Douglas J. Epstein, Ph.D.
Douglas J. Epstein, Ph.D.
415 Curie Boulevard
Philadelphia, PA 19104
Fax: 215 573-5892
McGill University, 1986.
McGill University, 1989.
McGill University, 1993.
Description of Research ExpertiseResearch Interests
Regulation of Sonic hedgehog signaling in development and disease
Key words: mouse, development, signal transduction, transcription, central nervous system, hearing, cancer, genetics.
Description of Research
The secreted protein, Sonic hedgehog (Shh), plays an integral role in forming the ventral midline of the vertebrate central nervous system (CNS). In the absence of Shh function, ventral midline development is perturbed resulting in holoprosencephaly (HPE), a structural malformation of the brain, as well as neuronal patterning and path finding defects. Central to the understanding of ventral neural tube development is how Shh transcription is regulated in the CNS. Research in my laboratory employs genetic, genomic and biochemical approaches to uncover the cis and trans acting determinants of Shh expression in the mouse CNS. An understanding of how Shh expression is initiated in the ventral forebrain may provide insight into additional causes of holoprosencephaly.
Figure 1: Shh expression in the CNS is controlled by short and long range acting enhancers.
A second focus of research in my laboratory addresses the genetic programs underlying inner ear morphogenesis. The principal components for hearing (cochlea) and balance (vestibulum) are formed from ventral and dorsal outgrowths, respectively, of a common bilateral structure, the otocyst. Organization of the inner ear into auditory and vestibular components is established early in development and is heavily influenced by surrounding tissues. The proximity of the otocyst to the hindbrain suggested that extracellular signals that pattern the CNS might also polarize the otic epithelium along its dorsoventral axis. Experiments in my laboratory address the specific contributions of Shh and Wnt signaling pathways in promoting cochlear and vestibular development, respectively.
Figure 2: Morphology of the developing inner ear. Hearing and balance are coordinated by stimulation of vestibular (red) and auditory (green, yellow) hair cells in the semicircular canals and cochlea, respectively.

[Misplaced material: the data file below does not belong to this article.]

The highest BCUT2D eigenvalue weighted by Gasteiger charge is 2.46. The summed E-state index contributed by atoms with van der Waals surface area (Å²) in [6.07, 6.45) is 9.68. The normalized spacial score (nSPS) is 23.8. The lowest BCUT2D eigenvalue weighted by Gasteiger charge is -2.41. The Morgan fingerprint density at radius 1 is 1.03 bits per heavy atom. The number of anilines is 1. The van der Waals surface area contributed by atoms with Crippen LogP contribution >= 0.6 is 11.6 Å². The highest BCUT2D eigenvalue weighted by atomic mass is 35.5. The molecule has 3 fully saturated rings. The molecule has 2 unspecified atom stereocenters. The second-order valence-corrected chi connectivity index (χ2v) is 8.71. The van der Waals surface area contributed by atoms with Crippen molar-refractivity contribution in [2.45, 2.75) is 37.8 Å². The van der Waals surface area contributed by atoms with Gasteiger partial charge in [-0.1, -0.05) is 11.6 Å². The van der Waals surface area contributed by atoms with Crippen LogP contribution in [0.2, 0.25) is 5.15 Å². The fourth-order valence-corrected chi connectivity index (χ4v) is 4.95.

1. Screen for novel regulators of Shh transcription in the mouse central nervous system
2. Trace the lineage of Shh responsive cells in the hypothalamus
3. Identify and characterize novel genes regulated by Shh and Wnt signaling in the inner ear
Alex Rohacek (Graduate Student)
Tanya Corman (Graduate Student)
Staci Rakowiecki (Research Specialist)
Victor Muthu, Ph.D. (Postdoctoral Fellow)
Yao Yao, Ph.D. (Postdoctoral Fellow)
Selected PublicationsYao, Y., Minor, P.J., Zhao, Y-T., Jeong, Y., Pani, A.M. King, A.N., Symmons, O., Gan, L., Cardoso, W.V., Spitz, F., Lowe, C.J. and Epstein, D.J.: Cis-regulatory architecture of a brain-signaling center predates the origin of chordates. Nature Genetics 48: 575-580, 2016.
Brown, A.S., Rakowiecki, S.M., Li, J.Y. and Epstein, D.J. : The cochlear sensory epithelium derives from Wnt responsive cells in the dorsomedial otic cup. Developmental Biology 399: 177-187, 2015.
Rakowiecki, S. and Epstein, D.J. : Divergent roles for Wnt/β-catenin signaling in epithelial maintenance and breakdown during semicircular canal formation. Development 140: 1730-9, 2013.
Trowe, M-O., Zhao, L., Weiss, A-C., Christoffels, V., Epstein, D.J.* and Kispert, A.* : Inhibition of Sox2-dependent activation of Shh in the ventral diencephalon by Tbx3 is required for the formation of the neurohypophysis Development 140: 2299-2309, 2013 Notes: *corresponding authors.
Zhao, L., Zevallos, S., Rizzoti, K., Jeong, Y., Lovell-Badge, R. and Epstein, D.J.: Disruption of SoxB1 dependent Sonic hedgehog expression in the hypothalamus causes Septo-Optic Dysplasia. Developmental Cell 22: 585-596, 2012.
Epstein, D.J.: Regulation of thalamic development by Sonic hedgehog. Frontiers in Neurogenesis 6: 57, 2012.